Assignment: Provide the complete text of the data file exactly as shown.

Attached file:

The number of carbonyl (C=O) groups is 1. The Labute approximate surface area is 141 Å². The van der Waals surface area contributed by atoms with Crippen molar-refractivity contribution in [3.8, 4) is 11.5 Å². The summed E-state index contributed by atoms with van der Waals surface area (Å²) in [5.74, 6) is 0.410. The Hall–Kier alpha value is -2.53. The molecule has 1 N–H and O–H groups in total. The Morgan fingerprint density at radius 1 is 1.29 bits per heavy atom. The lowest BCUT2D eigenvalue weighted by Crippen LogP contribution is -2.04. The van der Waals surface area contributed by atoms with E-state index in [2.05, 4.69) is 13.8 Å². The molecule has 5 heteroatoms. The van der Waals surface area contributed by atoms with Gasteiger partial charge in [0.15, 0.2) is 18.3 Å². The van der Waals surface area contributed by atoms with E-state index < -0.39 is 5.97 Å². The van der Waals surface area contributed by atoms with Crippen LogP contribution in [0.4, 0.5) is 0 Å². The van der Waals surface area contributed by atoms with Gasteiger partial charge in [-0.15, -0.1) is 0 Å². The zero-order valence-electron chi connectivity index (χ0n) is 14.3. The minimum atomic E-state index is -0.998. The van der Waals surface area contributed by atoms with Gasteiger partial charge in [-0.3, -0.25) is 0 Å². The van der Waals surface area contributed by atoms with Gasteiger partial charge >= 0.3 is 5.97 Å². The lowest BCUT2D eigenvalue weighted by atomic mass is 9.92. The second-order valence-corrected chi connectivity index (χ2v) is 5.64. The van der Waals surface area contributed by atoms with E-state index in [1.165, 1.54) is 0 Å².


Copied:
The number of carbonyl (C=O) groups is 1. The Labute approximate surface area is 141 Å². The van der Waals surface area contributed by atoms with Crippen molar-refractivity contribution in [3.8, 4) is 11.5 Å². The summed E-state index contributed by atoms with van der Waals surface area (Å²) in [5.74, 6) is 0.410. The Hall–Kier alpha value is -2.53. The molecule has 1 N–H and O–H groups in total. The Morgan fingerprint density at radius 1 is 1.29 bits per heavy atom. The lowest BCUT2D eigenvalue weighted by Crippen LogP contribution is -2.04. The van der Waals surface area contributed by atoms with E-state index in [2.05, 4.69) is 13.8 Å². The molecule has 5 heteroatoms. The van der Waals surface area contributed by atoms with Gasteiger partial charge in [0.15, 0.2) is 18.3 Å². The van der Waals surface area contributed by atoms with E-state index < -0.39 is 5.97 Å². The van der Waals surface area contributed by atoms with Crippen LogP contribution in [0.4, 0.5) is 0 Å². The van der Waals surface area contributed by atoms with Gasteiger partial charge in [-0.15, -0.1) is 0 Å². The zero-order valence-electron chi connectivity index (χ0n) is 14.3. The minimum atomic E-state index is -0.998. The van der Waals surface area contributed by atoms with Gasteiger partial charge in [-0.3, -0.25) is 0 Å². The van der Waals surface area contributed by atoms with Gasteiger partial charge >= 0.3 is 5.97 Å². The lowest BCUT2D eigenvalue weighted by atomic mass is 9.92. The second-order valence-corrected chi connectivity index (χ2v) is 5.64. The van der Waals surface area contributed by atoms with E-state index in [1.165, 1.54) is 0 Å².